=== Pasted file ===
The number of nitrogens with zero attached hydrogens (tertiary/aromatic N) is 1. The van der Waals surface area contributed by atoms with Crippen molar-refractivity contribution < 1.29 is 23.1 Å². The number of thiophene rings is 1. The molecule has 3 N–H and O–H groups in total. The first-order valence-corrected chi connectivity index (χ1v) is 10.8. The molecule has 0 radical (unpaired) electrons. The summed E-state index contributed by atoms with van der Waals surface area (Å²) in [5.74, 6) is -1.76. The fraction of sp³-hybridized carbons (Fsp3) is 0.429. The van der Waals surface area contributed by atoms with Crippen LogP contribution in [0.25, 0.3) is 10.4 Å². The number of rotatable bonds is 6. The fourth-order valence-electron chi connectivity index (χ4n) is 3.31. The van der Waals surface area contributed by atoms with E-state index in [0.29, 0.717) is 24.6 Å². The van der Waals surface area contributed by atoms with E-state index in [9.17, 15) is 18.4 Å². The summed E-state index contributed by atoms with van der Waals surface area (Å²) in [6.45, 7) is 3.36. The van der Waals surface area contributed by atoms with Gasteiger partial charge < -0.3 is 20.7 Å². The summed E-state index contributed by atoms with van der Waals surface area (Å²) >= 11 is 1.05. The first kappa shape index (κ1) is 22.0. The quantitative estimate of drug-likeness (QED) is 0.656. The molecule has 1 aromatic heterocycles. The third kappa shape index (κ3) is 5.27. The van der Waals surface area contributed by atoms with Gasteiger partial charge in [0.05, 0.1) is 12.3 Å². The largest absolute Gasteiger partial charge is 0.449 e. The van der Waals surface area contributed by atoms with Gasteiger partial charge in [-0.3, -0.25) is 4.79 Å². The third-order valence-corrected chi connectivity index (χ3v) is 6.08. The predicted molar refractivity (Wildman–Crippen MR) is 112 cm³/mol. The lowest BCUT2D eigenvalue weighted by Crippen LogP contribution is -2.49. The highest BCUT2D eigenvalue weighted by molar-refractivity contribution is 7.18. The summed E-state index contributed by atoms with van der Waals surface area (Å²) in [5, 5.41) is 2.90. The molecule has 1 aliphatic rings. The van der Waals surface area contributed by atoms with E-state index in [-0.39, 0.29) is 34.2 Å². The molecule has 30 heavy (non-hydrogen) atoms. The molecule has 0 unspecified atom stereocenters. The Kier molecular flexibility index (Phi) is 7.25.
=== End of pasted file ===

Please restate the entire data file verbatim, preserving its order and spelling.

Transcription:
The number of nitrogens with zero attached hydrogens (tertiary/aromatic N) is 1. The van der Waals surface area contributed by atoms with Crippen molar-refractivity contribution < 1.29 is 23.1 Å². The number of thiophene rings is 1. The molecule has 3 N–H and O–H groups in total. The first-order valence-corrected chi connectivity index (χ1v) is 10.8. The molecule has 0 radical (unpaired) electrons. The summed E-state index contributed by atoms with van der Waals surface area (Å²) in [5.74, 6) is -1.76. The fraction of sp³-hybridized carbons (Fsp3) is 0.429. The van der Waals surface area contributed by atoms with Crippen LogP contribution in [0.25, 0.3) is 10.4 Å². The number of rotatable bonds is 6. The fourth-order valence-electron chi connectivity index (χ4n) is 3.31. The van der Waals surface area contributed by atoms with E-state index in [0.29, 0.717) is 24.6 Å². The van der Waals surface area contributed by atoms with E-state index in [9.17, 15) is 18.4 Å². The summed E-state index contributed by atoms with van der Waals surface area (Å²) in [6.45, 7) is 3.36. The van der Waals surface area contributed by atoms with Gasteiger partial charge < -0.3 is 20.7 Å². The summed E-state index contributed by atoms with van der Waals surface area (Å²) >= 11 is 1.05. The first kappa shape index (κ1) is 22.0. The quantitative estimate of drug-likeness (QED) is 0.656. The molecule has 1 aromatic heterocycles. The third kappa shape index (κ3) is 5.27. The van der Waals surface area contributed by atoms with Gasteiger partial charge in [0.05, 0.1) is 12.3 Å². The largest absolute Gasteiger partial charge is 0.449 e. The van der Waals surface area contributed by atoms with Gasteiger partial charge in [-0.3, -0.25) is 4.79 Å². The third-order valence-corrected chi connectivity index (χ3v) is 6.08. The predicted molar refractivity (Wildman–Crippen MR) is 112 cm³/mol. The lowest BCUT2D eigenvalue weighted by Crippen LogP contribution is -2.49. The highest BCUT2D eigenvalue weighted by molar-refractivity contribution is 7.18. The summed E-state index contributed by atoms with van der Waals surface area (Å²) in [5, 5.41) is 2.90. The molecule has 1 aliphatic rings. The van der Waals surface area contributed by atoms with E-state index in [-0.39, 0.29) is 34.2 Å². The molecule has 30 heavy (non-hydrogen) atoms. The molecule has 0 unspecified atom stereocenters. The Kier molecular flexibility index (Phi) is 7.25.